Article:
One person was in “serious” condition and had been taken to hospital, he added.
On June 20, Lviv was hit by a major Russian drone assault on kyiv and other cities.
Welcome to our continuing live coverage of the war in Ukraine with me, Helen Sullivan.
Our story this morning: Three people were killed in a Russian missile attack that hit a building in Lviv overnight, the mayor of the western Ukrainian city said Thursday.
And Ukrainian President Volodymyr Zelenskiy said slow arms deliveries to Kiev delayed the planned counteroffensive, allowing Russia to strengthen its defenses in occupied areas, including with mines.
Speaking to CNN’s Erin Burnett in the Ukrainian port city of Odessa days earlier, Zelensky said he had sought to launch the counteroffensive against Russia “much earlier” than its actual start in early June.
We’ll have more on these stories shortly. Elsewhere during this time:
UN observers on Wednesday called for better access to Europe’s largest nuclear power plant, after Moscow and Kyiv swapped accusations over a possible “catastrophic” act of sabotage at the Russian-controlled facility in Ukraine. The International Atomic Energy Agency said on Wednesday it had not yet observed any indications of mines or explosives, but called for further access to the plant.
A man who detonated explosives at a courthouse in Ukraine’s capital Kyiv died on Wednesday, Ukrainian Interior Minister Ihor Klymenko said. Police officers were injured in the explosion.
US President Joe Biden told Swedish Prime Minister Ulf Kristersson on Wednesday that he was “looking forward” to the country’s stalled NATO bid getting final approval, as the western alliance prepares for the summit next week. Speaking in the Oval Office, Biden said he wanted to reiterate that he “fully, fully supports Sweden’s membership in NATO.” Biden added that he “looks forward” to the offer being ratified.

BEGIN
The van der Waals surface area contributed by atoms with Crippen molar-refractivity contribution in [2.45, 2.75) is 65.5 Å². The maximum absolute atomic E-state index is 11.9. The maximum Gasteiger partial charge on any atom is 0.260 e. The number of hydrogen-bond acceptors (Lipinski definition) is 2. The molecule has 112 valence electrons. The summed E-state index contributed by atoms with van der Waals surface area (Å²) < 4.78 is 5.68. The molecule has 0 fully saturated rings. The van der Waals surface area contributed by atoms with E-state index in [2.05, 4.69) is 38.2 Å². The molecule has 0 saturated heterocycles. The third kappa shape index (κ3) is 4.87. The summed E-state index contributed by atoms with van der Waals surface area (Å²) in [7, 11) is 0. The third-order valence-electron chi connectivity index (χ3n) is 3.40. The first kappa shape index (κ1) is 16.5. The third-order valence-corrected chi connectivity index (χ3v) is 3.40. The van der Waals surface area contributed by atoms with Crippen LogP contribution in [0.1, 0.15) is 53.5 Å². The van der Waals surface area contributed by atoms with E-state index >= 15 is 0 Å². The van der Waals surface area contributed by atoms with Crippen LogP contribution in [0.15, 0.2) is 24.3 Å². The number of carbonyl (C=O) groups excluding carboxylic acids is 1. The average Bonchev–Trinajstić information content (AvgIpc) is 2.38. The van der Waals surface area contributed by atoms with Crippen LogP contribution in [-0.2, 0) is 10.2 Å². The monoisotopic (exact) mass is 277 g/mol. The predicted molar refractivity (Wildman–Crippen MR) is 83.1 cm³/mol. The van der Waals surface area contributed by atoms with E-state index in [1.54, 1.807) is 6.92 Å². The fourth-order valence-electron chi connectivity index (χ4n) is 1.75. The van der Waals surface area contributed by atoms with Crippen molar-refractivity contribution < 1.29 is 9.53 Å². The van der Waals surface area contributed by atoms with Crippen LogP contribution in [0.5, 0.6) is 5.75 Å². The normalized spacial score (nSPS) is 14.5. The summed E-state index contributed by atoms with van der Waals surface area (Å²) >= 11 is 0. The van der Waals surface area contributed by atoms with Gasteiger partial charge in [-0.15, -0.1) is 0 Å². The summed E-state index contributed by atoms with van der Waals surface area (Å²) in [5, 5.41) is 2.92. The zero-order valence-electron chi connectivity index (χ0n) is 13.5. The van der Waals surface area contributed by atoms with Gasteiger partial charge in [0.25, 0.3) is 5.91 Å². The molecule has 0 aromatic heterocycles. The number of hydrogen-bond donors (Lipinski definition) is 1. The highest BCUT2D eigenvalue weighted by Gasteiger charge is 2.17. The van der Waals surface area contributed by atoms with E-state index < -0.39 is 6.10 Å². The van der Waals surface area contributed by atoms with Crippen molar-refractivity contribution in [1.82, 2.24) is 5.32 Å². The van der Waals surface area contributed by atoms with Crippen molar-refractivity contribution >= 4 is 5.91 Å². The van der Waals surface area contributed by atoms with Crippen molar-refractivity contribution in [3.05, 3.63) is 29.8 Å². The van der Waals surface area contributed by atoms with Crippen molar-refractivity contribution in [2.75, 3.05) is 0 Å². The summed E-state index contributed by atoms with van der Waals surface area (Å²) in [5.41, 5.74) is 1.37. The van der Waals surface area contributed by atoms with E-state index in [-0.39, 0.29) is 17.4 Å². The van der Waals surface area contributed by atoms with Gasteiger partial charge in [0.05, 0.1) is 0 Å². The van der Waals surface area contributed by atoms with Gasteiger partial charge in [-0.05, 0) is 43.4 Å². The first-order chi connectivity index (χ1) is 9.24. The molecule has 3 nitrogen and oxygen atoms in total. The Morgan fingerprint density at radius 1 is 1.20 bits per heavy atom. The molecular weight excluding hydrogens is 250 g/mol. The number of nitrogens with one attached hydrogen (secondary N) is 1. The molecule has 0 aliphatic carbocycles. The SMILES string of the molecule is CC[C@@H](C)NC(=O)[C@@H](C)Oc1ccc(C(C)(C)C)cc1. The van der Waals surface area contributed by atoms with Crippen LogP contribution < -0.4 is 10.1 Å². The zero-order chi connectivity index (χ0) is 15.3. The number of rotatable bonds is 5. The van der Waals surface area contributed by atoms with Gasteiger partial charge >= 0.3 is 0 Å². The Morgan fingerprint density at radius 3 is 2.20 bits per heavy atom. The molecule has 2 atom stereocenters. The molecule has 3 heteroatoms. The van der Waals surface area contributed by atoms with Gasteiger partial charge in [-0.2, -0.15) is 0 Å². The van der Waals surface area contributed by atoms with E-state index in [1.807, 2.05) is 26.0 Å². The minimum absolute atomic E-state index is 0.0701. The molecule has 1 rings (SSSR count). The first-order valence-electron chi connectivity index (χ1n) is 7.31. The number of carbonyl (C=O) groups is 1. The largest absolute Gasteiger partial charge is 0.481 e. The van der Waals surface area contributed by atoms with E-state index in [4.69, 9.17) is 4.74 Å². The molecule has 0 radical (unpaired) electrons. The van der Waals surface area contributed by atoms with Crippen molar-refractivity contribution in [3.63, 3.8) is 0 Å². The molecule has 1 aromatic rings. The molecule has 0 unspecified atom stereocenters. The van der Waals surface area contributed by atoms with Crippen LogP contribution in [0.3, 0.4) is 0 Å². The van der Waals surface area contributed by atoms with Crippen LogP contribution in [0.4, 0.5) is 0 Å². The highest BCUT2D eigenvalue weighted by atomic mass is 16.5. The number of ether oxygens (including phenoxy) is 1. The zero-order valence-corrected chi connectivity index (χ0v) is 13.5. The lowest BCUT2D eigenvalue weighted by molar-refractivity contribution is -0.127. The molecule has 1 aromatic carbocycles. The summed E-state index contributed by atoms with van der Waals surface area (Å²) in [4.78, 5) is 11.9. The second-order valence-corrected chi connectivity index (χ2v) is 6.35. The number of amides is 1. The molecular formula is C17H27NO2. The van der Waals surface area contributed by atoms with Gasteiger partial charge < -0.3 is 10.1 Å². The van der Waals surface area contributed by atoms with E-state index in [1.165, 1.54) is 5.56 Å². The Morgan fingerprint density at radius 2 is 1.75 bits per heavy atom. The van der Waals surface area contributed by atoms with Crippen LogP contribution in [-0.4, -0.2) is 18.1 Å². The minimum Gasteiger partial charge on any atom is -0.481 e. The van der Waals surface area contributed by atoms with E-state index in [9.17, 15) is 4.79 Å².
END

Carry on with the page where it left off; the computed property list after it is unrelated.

James Cleverly, Britain’s Foreign Secretary, and Ben Wallace, Britain’s Defense Secretary, joined their Polish counterparts Zbigniew Rau and Mariusz Blaszczak at a pre-NATO summit meeting in London on Wednesday. The two countries underlined their mutual agreement on defense and foreign policy ahead of next week’s NATO meeting.
The UN is doing “everything possible” to ensure that the Black Sea Grains Agreement and a memorandum of understanding to facilitate access of Russian fertilizers and other products to world markets are extended, said UN trade chief Rebeca Grynspan. “We need both to keep prices down and to have stable food and fertilizer markets around the world,” Grynspan told reporters in Geneva.